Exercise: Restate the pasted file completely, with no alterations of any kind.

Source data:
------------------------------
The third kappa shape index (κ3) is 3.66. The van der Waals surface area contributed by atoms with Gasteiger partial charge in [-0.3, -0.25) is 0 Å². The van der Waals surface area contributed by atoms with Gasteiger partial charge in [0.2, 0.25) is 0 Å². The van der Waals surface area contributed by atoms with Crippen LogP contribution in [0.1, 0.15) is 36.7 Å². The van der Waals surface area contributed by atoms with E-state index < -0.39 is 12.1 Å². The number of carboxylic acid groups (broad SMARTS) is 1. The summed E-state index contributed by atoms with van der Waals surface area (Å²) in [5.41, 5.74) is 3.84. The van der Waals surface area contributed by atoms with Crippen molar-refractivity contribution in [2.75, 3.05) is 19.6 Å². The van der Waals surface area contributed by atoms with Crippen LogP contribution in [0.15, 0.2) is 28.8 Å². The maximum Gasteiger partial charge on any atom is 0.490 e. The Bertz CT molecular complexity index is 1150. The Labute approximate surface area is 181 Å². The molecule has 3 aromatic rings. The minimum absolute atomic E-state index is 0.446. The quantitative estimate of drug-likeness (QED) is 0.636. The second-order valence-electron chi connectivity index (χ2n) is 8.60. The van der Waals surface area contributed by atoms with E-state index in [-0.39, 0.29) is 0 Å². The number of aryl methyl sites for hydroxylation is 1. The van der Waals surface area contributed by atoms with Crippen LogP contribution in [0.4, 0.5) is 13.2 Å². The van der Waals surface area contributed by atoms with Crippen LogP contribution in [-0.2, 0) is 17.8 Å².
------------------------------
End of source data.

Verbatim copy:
The third kappa shape index (κ3) is 3.66. The van der Waals surface area contributed by atoms with Gasteiger partial charge in [-0.3, -0.25) is 0 Å². The van der Waals surface area contributed by atoms with Gasteiger partial charge in [0.2, 0.25) is 0 Å². The van der Waals surface area contributed by atoms with Crippen LogP contribution in [0.1, 0.15) is 36.7 Å². The van der Waals surface area contributed by atoms with E-state index < -0.39 is 12.1 Å². The number of carboxylic acid groups (broad SMARTS) is 1. The summed E-state index contributed by atoms with van der Waals surface area (Å²) in [5.41, 5.74) is 3.84. The van der Waals surface area contributed by atoms with Crippen molar-refractivity contribution in [2.75, 3.05) is 19.6 Å². The van der Waals surface area contributed by atoms with Crippen LogP contribution in [0.15, 0.2) is 28.8 Å². The maximum Gasteiger partial charge on any atom is 0.490 e. The Bertz CT molecular complexity index is 1150. The Labute approximate surface area is 181 Å². The molecule has 3 aromatic rings. The minimum absolute atomic E-state index is 0.446. The quantitative estimate of drug-likeness (QED) is 0.636. The second-order valence-electron chi connectivity index (χ2n) is 8.60. The van der Waals surface area contributed by atoms with E-state index in [-0.39, 0.29) is 0 Å². The number of aryl methyl sites for hydroxylation is 1. The van der Waals surface area contributed by atoms with Crippen LogP contribution in [0.4, 0.5) is 13.2 Å². The van der Waals surface area contributed by atoms with Crippen LogP contribution in [-0.2, 0) is 17.8 Å².